Europe South Asia Asia Pacific Americas Middle East Africa BBC Homepage World Service Education
BBC Homepagelow graphics version | feedback | help
BBC News Online
 You are in: Education
Front Page 
UK Politics 
Hot Topics 
UK Systems 
League Tables 
Talking Point 
In Depth 
Thursday, 16 March, 2000, 18:26 GMT
Section 28 debate a 'charade'
There is doubt whether Section 28 applied to schools
By Sean Coughlan

There has never been a single prosecution under the contentious Section 28 legislation.

And as far as the government is aware, no one has ever even threatened to use the regulation, which since 1988 has banned the promotion of homosexuality by local authorities.

There is also considerable doubt as to whether the legislation has ever applied to schools - prompting the education chief of the Local Government Association, Graham Lane, to describe the current debate over the abolition of Section 28 as a "charade from start to finish".

"There has never been any case law to test it, but it has never been clear how this law could have been used. The whole argument seems to be smoke and mirrors."

Whether the clause is retained or removed from the statute book - "the net effect on schools will be nil", said Mr Lane - although as a "symbolic" measure against intolerance he is in favour of its abolition.

No powers over curriculum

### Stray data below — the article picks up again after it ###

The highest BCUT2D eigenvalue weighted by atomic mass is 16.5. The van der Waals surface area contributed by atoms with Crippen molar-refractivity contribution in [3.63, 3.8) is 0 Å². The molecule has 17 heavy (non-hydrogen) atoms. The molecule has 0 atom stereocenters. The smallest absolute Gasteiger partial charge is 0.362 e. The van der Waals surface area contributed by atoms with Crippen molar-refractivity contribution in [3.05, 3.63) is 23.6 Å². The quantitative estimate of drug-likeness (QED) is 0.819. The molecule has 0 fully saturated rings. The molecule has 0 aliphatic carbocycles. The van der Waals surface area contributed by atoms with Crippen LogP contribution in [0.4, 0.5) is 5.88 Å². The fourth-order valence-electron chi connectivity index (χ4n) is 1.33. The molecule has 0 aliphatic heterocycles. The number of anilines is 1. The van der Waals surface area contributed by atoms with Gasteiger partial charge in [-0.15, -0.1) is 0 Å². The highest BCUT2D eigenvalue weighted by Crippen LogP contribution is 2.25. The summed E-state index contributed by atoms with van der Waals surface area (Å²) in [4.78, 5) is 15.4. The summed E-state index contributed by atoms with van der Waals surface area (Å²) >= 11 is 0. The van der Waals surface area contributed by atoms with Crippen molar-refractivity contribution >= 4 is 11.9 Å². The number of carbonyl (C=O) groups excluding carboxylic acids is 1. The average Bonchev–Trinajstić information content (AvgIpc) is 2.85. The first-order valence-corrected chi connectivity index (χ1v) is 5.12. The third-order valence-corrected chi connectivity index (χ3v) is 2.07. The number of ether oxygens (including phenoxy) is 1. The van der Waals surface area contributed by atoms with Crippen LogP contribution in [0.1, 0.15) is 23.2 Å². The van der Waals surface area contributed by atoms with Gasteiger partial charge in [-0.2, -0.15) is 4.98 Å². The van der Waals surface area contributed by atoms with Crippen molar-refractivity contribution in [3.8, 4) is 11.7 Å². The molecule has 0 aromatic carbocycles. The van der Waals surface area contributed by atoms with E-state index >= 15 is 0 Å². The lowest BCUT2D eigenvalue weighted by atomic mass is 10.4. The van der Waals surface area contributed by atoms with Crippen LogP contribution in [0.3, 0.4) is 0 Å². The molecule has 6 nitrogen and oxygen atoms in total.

The clause applies to local authorities, but the legislation, which pre-dates the national curriculum in England and Wales, does not place any requirements on schools.

A local authority has no powers over how sex education is taught within the national curriculum - which is prescribed by a government agency.

If the local authority were to produce books or resources which could be deemed to be "promoting" homosexuality, it would be the head teacher and board of governors who would be responsible for deciding whether they should be used.

And as neither head teachers nor school governors are subject to the provisions of Section 28, the Local Government Association and the Department for Education say that it is not clear how schools could be influenced by the legislation.

Parents already have the right of a personal veto on what sex education their children should be given - as they have the specific right to withdraw their child from any elements of a sex education lesson they feel unsuitable.

The government is seeking to repeal Section 28 in an amendment to the Learning and Skills Bill, when it receives its Third Reading in the House of Lords next Thursday.

Search BBC News Online

Advanced search options
Launch console
See also:

30 Jan 00 | Education
Gay law change defended
07 Feb 00 | Education
Sex guidelines in Section 28 row
Internet links:

The BBC is not responsible for the content of external internet sites

Links to other Education stories are at the foot of the page.

E-mail this story to a friend

Links to more Education stories